Nine months after discover of the attack that targeted SolarWinds and clients of its network monitoring tool, the incident continues to spur investigations into what happened. The SEC is reportedly probing those businesses involved, and lawmakers want answers about the breach of DOJ emails.
"Silence is gold." So says ransomware operator Ragnar Locker, as it attempts to compel victims to pay its ransom demand without ever telling anyone - especially not police. But some ransomware-battling experts have been advocating the opposite, including mandatory reporting of all ransom payments.
Because a relatively small number of individuals provide the vast majority of services and infrastructure that power cybercrime, they remain top targets for arrest - or at least disruption - by law enforcement authorities, says cybercrime expert Alan Woodward. But of course, geopolitics sometimes gets in the way.
Phishing, ransomware and unauthorized access remain the leading causes of personal data breaches as well as violations of data protection rules, Britain's privacy watchdog reports. The U.K. government has also been caught out by breaches and leaks involving military secrets and CCTV footage from a government building.
The latest edition of the ISMG Security Report features an analysis of the cybercrime-as-a-service model and how law enforcement could potentially disrupt it. Also featured: T-Mobile probes a massive data breach; tackling abuse in the workplace.
T-Mobile USA has confirmed that its systems were breached and that details for 7.8 million current T-Mobile postpaid customers and 850,000 prepaid customers as well as records for 40 million individuals who applied for credit were stolen.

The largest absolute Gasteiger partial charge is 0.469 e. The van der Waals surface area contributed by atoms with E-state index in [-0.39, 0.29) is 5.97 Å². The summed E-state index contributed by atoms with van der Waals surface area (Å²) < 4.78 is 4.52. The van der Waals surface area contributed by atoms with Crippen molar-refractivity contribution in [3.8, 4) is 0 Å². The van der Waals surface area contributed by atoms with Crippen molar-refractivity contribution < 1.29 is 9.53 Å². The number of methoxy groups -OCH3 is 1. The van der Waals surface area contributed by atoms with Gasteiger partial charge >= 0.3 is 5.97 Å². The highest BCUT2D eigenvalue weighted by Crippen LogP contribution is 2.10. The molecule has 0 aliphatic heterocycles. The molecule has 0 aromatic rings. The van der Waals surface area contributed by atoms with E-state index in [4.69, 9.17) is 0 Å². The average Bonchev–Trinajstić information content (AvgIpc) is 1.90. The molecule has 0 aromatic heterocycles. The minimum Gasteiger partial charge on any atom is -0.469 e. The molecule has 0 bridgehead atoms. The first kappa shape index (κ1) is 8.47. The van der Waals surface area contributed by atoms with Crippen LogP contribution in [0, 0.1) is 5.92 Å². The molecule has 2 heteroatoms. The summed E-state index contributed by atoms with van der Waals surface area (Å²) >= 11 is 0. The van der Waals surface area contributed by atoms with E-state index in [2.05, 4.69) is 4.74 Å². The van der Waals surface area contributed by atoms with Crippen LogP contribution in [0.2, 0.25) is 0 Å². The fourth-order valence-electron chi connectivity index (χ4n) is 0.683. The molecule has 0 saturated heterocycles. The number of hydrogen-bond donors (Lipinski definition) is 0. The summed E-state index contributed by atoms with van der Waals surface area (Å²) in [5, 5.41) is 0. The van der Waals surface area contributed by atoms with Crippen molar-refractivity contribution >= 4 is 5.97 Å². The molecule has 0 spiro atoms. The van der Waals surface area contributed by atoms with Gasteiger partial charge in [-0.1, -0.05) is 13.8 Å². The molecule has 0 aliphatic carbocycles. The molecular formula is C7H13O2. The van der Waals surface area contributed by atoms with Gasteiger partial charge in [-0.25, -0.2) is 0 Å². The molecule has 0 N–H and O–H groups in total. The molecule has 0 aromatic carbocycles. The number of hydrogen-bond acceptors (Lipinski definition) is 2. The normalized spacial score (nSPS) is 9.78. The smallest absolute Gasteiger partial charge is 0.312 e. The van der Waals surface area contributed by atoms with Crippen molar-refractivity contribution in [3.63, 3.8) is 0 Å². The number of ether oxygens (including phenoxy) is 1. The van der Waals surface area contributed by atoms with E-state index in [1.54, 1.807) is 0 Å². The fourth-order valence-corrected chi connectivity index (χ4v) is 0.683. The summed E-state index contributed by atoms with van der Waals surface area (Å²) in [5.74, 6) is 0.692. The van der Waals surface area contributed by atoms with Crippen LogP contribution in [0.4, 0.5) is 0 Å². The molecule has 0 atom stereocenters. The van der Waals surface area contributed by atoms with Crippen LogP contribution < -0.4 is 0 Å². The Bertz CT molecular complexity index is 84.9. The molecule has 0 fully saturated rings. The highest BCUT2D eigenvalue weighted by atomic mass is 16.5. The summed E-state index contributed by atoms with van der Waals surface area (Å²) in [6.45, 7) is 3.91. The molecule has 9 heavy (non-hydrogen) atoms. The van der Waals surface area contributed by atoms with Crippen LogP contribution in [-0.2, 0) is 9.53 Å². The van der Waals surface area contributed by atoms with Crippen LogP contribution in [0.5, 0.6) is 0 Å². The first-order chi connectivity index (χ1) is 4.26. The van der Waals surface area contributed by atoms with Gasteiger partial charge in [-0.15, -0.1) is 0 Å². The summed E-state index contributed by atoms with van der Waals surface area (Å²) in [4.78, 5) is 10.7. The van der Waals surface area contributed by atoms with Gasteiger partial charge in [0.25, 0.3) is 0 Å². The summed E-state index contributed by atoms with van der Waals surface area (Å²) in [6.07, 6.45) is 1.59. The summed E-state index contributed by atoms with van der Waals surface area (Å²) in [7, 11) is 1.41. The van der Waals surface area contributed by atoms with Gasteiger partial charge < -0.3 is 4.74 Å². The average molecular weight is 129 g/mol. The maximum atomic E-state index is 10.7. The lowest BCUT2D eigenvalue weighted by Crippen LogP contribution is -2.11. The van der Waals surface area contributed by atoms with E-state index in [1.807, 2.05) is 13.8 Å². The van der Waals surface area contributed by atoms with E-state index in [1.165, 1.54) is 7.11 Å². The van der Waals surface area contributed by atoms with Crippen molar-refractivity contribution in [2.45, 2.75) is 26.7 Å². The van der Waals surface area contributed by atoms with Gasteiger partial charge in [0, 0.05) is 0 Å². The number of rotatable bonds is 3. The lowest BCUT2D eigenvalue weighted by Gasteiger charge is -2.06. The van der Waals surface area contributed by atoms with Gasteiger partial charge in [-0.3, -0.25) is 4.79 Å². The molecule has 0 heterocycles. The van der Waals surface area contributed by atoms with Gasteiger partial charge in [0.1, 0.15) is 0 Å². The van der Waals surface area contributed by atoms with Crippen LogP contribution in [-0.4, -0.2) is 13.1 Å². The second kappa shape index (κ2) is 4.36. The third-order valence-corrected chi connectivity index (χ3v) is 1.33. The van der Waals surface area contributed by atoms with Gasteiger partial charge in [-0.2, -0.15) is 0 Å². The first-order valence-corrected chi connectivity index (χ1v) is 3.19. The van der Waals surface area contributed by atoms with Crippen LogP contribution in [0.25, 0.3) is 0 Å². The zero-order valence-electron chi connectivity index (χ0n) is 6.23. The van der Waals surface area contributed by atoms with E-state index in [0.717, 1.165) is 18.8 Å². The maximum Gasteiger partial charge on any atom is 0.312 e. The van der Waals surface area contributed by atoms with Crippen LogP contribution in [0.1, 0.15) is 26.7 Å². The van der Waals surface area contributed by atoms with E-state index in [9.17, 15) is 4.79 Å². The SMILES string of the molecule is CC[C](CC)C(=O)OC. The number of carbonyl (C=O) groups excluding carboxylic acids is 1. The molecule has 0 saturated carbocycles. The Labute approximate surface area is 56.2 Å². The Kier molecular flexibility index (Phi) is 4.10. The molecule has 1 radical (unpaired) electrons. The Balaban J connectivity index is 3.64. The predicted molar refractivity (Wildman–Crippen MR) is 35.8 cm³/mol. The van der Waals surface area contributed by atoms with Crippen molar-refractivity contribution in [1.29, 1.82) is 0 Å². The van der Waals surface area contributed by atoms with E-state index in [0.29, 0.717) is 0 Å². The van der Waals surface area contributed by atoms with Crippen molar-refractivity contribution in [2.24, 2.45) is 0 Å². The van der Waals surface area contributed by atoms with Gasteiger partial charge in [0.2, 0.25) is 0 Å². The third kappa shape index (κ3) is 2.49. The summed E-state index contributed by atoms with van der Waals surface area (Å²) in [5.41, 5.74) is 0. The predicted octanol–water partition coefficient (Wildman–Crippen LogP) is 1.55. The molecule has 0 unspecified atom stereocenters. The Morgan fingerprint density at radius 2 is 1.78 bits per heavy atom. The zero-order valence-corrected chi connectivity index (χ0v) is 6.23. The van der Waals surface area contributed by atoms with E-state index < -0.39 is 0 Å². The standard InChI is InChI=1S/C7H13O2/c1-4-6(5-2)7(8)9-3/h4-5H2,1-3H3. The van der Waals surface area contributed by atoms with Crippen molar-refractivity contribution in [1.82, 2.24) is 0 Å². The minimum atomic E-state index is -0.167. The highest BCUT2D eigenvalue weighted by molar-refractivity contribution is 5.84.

The ransomware attack that targeted Colonial Pipeline Co. in May compromised the personal information of more than 5,800 individuals, mainly current and former employees, according to a breach notification letter.
This edition of the ISMG Security Report features an analysis of ongoing investigations into the use of NSO Group's Pegasus spyware to spy on dissidents, journalists, political rivals, business leaders and even heads of state - and discussion of whether the commercial spyware business model should be banned.
Clothing retailer Guess suffered a ransomware attack and data breach earlier this year that exposed personal information - including Social Security numbers, driver's license and passport numbers, and financial details - for an unspecified number of individuals.
Investment banking giant Morgan Stanley is the latest company to report a data breach tied to zero-day attacks on Accellion's legacy File Transfer Appliance - yet another indicator of the sustained impact of supply chain attacks.
This edition of the ISMG Security Report features three segments on battling ransomware. It includes insights on the Biden administration's efforts to curtail ransomware attacks, comments on risk mitigation from the acting director of CISA, plus suggestions for disrupting the ransomware business model.
The Biden administration has a message for Russia: Rein in the criminal hackers operating from inside your borders who hit Western targets, or we'll do it for you. But experts say disrupting ransomware will take more than diplomacy or even using offensive cyber operations to target criminal infrastructure.
It was stealthy, and it was widespread. But perhaps the Kaseya VSA ransomware attack wasn't quite as effective and damaging as initially feared, says Michael Daniel, president and CEO of the Cyber Threat Alliance. He explains where defenses succeeded.
The Kaseya VSA ransomware attack was discussed exhaustively over the Fourth of July holiday weekend. But there's one big question that hasn’t been answered, says Tom Kellermann, head of cybersecurity strategy at VMware Carbon Black: "Who gave REvil the zero-day?"